Aboriginal management of the land through fires promotes the surrouding kangaroo populations. It was also found through a study of human interference on hill kangaroo populations that the populations of macropods peaks at intermediate human interference.[5] The burns create varying patches of land in different stages of growth. The diverse and young sprouting plants growing shortly after a burn attract the animals, and the burn patterns increase the range of advantageous areas within the kangaroos’ daily foraging range. This population increase is moderated by Aboriginal hunting of the animals.[5] Hunting is made easier on the Aboriginal people as well. Since the pattern of burning creates patches of new growth, which attract kangaroos, next to older patches containing taller grasses, that can be used for hiding, coming in close proximity to the kangaroos becomes a much easier task.[5] As kangaroo population in proximity to burning areas increase, it logically follows that hunts of the animals will increase. This was found to be true but hunting only increases due to the burns creating new foraging areas for kangaroos. The uptake in hunting does not negatively affect the kangaroo population due to its rise from increased foraging areas created from the burns, to an extent. Once hunting levels reach a certain level, described as “intermediate” in Codding et. al.’s study, kangaroo populations do begin to decline.[5]" The Aboriginal people tend to hunt within this “intermediate” range, or if they do overhunt, they move to a new patch and allow kangaroos to return to the overhunted area before they begin to hunt in that area again.[5] Controlling benefits other animals in addition to the kangaroo such as wallabies, in a very similar way.[5] Aboriginal practices promote healthy animal populations.

Hill Kangaroo. By Michael Barritt & Karen May via Wikimedia Commons. CC BY-SA 2.0

The Aboriginal people in North and Central Australia use controlled fires to prevent the extremity and abundance of wild fires, leading to more heterogenous environments with high biodiversity, particularly of native species, while discouraging the invasion of exotic species. These controlled burns increase animal populations by providing areas rich in desirable food sources. These populations can be kept in check by hunting practices. Overall, the Aboriginal people practice conservation through their use of controlled fires to maintain an environment of high biodiversity in order to continue to thrive off the land they live on.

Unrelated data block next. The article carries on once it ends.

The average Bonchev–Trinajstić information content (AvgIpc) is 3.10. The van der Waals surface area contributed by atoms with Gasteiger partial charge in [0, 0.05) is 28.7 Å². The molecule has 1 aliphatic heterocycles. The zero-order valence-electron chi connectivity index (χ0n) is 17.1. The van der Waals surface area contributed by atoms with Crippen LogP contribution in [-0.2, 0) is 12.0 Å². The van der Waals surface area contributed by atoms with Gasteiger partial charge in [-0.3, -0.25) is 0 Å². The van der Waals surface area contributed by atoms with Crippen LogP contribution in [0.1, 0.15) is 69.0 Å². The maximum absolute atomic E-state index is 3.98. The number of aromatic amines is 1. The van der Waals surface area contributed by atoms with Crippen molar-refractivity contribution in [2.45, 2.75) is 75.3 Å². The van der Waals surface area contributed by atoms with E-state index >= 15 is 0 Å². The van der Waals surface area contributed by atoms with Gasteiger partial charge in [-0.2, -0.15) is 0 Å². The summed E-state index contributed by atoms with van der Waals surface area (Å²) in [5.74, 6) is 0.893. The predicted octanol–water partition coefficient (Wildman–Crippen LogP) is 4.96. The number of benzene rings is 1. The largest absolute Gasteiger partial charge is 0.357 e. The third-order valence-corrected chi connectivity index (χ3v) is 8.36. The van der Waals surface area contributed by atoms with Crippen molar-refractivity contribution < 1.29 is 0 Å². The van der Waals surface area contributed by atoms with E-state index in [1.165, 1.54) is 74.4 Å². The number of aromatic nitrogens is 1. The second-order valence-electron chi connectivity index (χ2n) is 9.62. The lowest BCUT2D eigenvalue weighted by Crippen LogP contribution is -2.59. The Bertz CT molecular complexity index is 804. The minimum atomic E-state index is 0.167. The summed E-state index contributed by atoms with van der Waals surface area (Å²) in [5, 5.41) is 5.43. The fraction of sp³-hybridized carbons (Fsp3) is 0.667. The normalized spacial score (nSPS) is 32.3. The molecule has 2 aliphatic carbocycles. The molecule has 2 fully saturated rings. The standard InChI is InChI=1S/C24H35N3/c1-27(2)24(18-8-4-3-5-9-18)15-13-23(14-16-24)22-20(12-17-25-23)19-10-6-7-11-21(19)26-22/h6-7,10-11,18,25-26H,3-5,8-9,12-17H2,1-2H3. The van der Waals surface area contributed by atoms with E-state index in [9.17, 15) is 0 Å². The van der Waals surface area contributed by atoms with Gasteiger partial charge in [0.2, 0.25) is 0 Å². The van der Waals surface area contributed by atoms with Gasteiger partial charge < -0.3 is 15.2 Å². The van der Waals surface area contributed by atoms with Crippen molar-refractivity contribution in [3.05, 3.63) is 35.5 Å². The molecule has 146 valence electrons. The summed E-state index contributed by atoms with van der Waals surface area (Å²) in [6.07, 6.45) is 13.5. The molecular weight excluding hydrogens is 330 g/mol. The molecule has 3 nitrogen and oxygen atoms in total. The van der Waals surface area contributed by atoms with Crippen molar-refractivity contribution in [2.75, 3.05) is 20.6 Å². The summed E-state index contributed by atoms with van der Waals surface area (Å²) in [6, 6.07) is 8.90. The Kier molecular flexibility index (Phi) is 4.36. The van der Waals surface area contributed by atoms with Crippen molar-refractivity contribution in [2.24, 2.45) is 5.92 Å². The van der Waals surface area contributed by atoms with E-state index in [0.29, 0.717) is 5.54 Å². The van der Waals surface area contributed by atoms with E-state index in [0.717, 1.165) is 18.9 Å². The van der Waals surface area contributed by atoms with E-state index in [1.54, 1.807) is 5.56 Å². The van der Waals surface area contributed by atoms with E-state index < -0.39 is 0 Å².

Cultural Management

These management practices do not only benefit the ecosystem, but also continue a tradition of cultural importance to Australian Aborigines. The land that the Gunei speaking people manage that was mentioned earlier is their traditional land.[4] They are continuing their ancestors’ legacy by continuing natural conservation practices that have been in place for generations upon generations. Since before British intervention Aboriginal peoples such as the Martu people practiced these same small burn techniques.[5] The range of the Martu’s ancestors spread much further into the desert due to their highly mobile hunter-gatherer lifestyle, whereas their current range to practice the same burning techniques is limited by community lines and roads for vehicles. The traditional hunting system is also practiced today, the men hunt kangaroo while women hunt sand monitors.[5] By continuing to uphold traditional management and hunting practices, the Martu people hold on to their cultural identity.

Currently, the government of Australia is working on implementing environmental policies to help sustain the use of resources [6]. The Australian Government has come up with regional natural resource management (NRM) strategies and carrying out actions to promote sustainable resource use. Some important regional plans that the government has suggested is identifying key land resource assets by focusing on sustainable agriculture, identifying processes that are threatening key resources or how it is impacting the provision of ecosystem services and finding ways to protect and improve the condition of key resources [6]. Some protection and improvement actions the government is carrying out is improving the awareness and understanding of how land and water is degrading. In carrying out the awareness and having others understand this process occurring, the government is working alongside the Indigenous community in promoting regional NRM outcomes [6]. Not only is the government working on improving the awareness of resource degradation, but they are also focusing on mechanisms for relaying information to better practice soil and vegetation management [6]. With better practice, it helps with sustaining the use of resources from the environment. Natural resources such as land, water and air are vital in these practices as they contribute to the crops and livestock products [6]. With using these resources such as water, the government is focusing on working to improve the water quality and environmental condition in surface and ground water systems so that no resource is wasted. Another resource such as land, is examined so that they can protect and manage locations that have national environmental significance [6]. Some significances include threatened species in these locations and migratory species. The focus on land resources is important because species living in certain places has beneficial value that contributes to the environment. Another resource that the government is focusing on is vegetation. The vegetation on lands are being removed so that more space is provided for future improvement however the quality and quantity of native vegetation is necessary in maintaining and restoring the habitats for flora and fauna [6]. Protecting native vegetation benefits the land and local organisms inhabiting surrounding landscape. These future NRM policies requires the integration of biodiversity with specific objectives so that it helps with developing more accurate data in finding ways to fulfill the sustainability goals and determining a balance between protection and rehabilitation of natural environments without benefits from the economy [6].